the following is from the nanda blog site, to which i commend your attention. http://nandainternational.typepad.co...international/
what is nursing diagnosis - and why should i care?
one of the most frequent questions we get goes something like this...."my patient has congestive heart failure. what is the highest priority/most likely nursing diagnosis?"
there is no right answer, because it's the wrong question! assigning a nursing diagnosis based on a medical diagnosis skips several steps essential to optimal and safe patient care. a medical diagnosis is only one piece of the puzzle; it does not by itself, provide the depth of information necessary to make an accurate nursing diagnosis.
what is a nursing diagnosis?
maybe the easiest thing is to start with what a nursing diagnosis is not.
a nursing diagnosis is not:
- merely a label that you make up that "sounds like" it explains what you are seeing in your patient.
- another way of explaining the medical diagnosis, or of renaming a medical condition.
- something that "goes with a particular medical diagnosis".
nursing diagnosis is defined as "a clinical judgment about individual, family, or community experiences/responses to actual or potential health problems/life processes. a nursing diagnosis provides the basis for selection of nursing interventions to achieve outcomes for which the nurse has accountability." (herdman, 2012, p. 515).
in other words, a nursing diagnosis is a judgment based on a comprehensive nursing assessment.
the medical diagnosis provides one important piece of data, but it does not provide anywhere near the depth of information necessary for making an accurate nursing diagnosis.
why should you care?
because an accurate nursing diagnosis based on a thorough assessment results in more effective and safer patient care. period.
let's take a look at an example:
a man is admitted through the emergency department with a medical diagnosis of viral pneumonia with the following profile:
- age 78;
- dyspneic and demonstrating very shallow breathing;
- pulse oximeter is showing 90% on 4l of o2;
- history of copd.
what is the primary nursing diagnosis? did you think of impaired gas exchange? seems obvious, doesn't it, considering the data and medical diagnosis? however, the question the nurse should ask is this: "what is causing the low spo2?"
after completing a thorough assessment, the nurse discusses her findings with the patient, including the very shallow breathing. she learns the patient is breathing shallowly because he's in pain. he's suffering from postherpetic neuralgia as a result of a very painful course of shingles. in this example, the assessment-based, primary nursing diagnosis is chronic pain.
consider these two scenarios:
nursing diagnosis linked to the medical diagnosis
a care plan is developed to address the nursing diagnosis of impaired gas exchange, based on the medical diagnosis of viral pneumonia. the posthepatic neuralgia as a cause for shallow breathing is not identified and overlooked in treatment.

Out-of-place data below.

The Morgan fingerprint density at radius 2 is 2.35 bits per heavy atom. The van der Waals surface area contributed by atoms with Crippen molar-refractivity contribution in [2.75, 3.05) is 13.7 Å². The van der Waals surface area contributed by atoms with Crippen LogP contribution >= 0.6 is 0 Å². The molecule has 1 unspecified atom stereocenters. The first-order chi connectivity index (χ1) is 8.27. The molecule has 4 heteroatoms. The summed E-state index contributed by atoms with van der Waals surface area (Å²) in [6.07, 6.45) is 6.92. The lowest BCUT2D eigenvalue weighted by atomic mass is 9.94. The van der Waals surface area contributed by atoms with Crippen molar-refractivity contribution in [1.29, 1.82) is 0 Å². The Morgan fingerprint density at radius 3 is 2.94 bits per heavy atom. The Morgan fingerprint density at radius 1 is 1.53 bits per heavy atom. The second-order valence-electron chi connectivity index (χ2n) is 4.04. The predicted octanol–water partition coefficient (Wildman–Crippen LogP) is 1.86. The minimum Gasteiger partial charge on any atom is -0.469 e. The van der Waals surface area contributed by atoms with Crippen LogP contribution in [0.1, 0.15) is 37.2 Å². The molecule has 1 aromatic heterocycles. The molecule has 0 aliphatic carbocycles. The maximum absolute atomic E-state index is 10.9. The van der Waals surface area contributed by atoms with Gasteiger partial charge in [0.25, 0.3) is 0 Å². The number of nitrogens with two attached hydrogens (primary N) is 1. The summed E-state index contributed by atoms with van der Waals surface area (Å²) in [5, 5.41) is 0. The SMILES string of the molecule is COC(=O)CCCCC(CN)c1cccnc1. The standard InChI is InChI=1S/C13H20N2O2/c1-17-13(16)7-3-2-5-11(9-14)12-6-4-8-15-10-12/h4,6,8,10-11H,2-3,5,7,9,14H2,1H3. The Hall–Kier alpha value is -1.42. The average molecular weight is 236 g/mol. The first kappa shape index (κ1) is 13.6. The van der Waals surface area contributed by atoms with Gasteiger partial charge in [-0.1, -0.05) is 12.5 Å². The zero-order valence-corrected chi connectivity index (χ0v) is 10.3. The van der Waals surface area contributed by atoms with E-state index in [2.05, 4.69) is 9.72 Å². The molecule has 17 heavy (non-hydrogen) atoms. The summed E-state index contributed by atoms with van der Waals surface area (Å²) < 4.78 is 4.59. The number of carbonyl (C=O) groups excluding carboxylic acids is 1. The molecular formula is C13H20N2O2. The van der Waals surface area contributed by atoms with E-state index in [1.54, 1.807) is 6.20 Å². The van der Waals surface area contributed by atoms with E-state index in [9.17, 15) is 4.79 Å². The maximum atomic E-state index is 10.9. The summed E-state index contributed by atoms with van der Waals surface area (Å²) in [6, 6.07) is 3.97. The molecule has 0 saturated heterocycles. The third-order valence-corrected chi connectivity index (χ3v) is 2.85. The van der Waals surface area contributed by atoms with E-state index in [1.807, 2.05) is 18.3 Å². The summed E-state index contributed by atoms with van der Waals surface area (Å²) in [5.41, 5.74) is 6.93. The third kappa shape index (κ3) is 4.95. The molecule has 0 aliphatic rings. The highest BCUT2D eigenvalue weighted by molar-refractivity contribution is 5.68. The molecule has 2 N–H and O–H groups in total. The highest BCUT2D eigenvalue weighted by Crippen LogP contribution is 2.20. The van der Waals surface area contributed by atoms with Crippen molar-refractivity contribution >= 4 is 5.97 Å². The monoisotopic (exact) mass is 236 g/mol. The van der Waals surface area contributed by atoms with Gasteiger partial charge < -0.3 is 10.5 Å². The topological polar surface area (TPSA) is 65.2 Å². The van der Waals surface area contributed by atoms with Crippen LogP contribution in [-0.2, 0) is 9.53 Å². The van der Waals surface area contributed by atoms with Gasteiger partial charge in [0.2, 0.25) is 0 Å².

nursing diagnosis linked to nursing assessment and critical thinking
a care plan is developed to address the nursing diagnosis of chronic pain, with treatment designed to resolve this as the primary cause of the shallow breathing, and to prevent recurrence.
which scenario provides the best patient care and outcome? what do you think the relationship is - or is not - between medical diagnosis and nursing diagnosis?
nanda-i 2012 conference: may 23-26, 2012
nanda-i nursing diagnoses: definitions and classifcation 2012-2014
nanda-i frequently-asked questions
nanda-i fact sheet
Jan 31, '12
Nursing diagnoses in LTC are extremely important and they are formally written and acted upon in that setting. In acute care, nursing dx may very well be used, but in a much more informal and intuitive way, i.e. we don't even consciously realize we are making them. NANDA created a nursing language that no nurse wants to speak--and no other medical professional wants to learn--but the idea of a nursing diagnosis and the nursing process is there nonetheless in our work every day.
ETA: Altered sleep pattern r/t hospitalization as evidenced by pt stating "I can't sleep" and pt opening eyes during during rounds at night. Interventions: pulling privacy curtain, closing window blinds, turning off roommate's TV, closing room door, maintaining quiet at the nurse's station. Evaluation: Pt did not open eyes during subsequent rounds. Pt stated "I slept a little bit during the night" during final morning rounds and med pass.
Sounds stupid and a real "DUH!" moment when formally written, but that's what we do without thinking about it.
Last edit by dudette10 on Jan 31, '12
Jan 31, '12
"critical thinking does not have a place in nursing"
that's a joke, right?
of course we need to understand the medical model and differentials; we can use a lot of that data to bear on our model of care. and we also need to understand what we bring to the table, which is not merely slavish adherence to the medical model of care. we need to understand that what we bring to the table can be quantified, measured, and evaluated on its own merits.
as for leaving nanda behind when you took your nclex...well, i am in the middle of doing a case that is paying me every day, well, shall we say, more than i used to earn in a week just working as a medical model implementer, and it is based on the nursing process and nursing diagnosis. but hey.
Last edit by nurseprnRN on Jan 31, '12